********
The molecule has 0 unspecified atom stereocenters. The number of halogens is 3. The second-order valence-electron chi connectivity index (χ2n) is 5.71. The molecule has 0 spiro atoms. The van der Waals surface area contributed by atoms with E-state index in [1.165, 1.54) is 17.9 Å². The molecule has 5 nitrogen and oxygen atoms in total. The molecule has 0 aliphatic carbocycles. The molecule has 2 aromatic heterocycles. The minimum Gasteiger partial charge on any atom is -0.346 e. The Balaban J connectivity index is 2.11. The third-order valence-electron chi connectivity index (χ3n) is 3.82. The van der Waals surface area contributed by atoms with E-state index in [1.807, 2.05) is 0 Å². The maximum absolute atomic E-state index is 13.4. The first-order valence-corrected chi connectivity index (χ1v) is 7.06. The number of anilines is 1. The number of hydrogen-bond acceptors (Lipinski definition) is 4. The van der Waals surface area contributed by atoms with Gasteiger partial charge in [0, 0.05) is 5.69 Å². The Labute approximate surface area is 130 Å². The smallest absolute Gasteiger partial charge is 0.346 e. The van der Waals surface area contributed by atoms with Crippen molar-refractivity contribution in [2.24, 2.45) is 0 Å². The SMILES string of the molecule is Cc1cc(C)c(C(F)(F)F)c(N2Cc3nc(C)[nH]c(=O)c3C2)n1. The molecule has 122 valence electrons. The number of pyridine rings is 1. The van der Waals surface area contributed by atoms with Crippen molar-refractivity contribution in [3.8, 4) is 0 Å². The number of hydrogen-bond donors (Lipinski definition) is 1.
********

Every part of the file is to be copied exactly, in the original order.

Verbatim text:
The molecule has 0 unspecified atom stereocenters. The number of halogens is 3. The second-order valence-electron chi connectivity index (χ2n) is 5.71. The molecule has 0 spiro atoms. The van der Waals surface area contributed by atoms with E-state index in [1.165, 1.54) is 17.9 Å². The molecule has 5 nitrogen and oxygen atoms in total. The molecule has 0 aliphatic carbocycles. The molecule has 2 aromatic heterocycles. The minimum Gasteiger partial charge on any atom is -0.346 e. The Balaban J connectivity index is 2.11. The third-order valence-electron chi connectivity index (χ3n) is 3.82. The van der Waals surface area contributed by atoms with E-state index in [1.807, 2.05) is 0 Å². The maximum absolute atomic E-state index is 13.4. The first-order valence-corrected chi connectivity index (χ1v) is 7.06. The number of anilines is 1. The number of hydrogen-bond acceptors (Lipinski definition) is 4. The van der Waals surface area contributed by atoms with Gasteiger partial charge in [0, 0.05) is 5.69 Å². The Labute approximate surface area is 130 Å². The smallest absolute Gasteiger partial charge is 0.346 e. The van der Waals surface area contributed by atoms with Crippen molar-refractivity contribution in [2.24, 2.45) is 0 Å². The SMILES string of the molecule is Cc1cc(C)c(C(F)(F)F)c(N2Cc3nc(C)[nH]c(=O)c3C2)n1. The molecule has 122 valence electrons. The number of pyridine rings is 1. The van der Waals surface area contributed by atoms with Crippen molar-refractivity contribution in [3.8, 4) is 0 Å². The number of hydrogen-bond donors (Lipinski definition) is 1.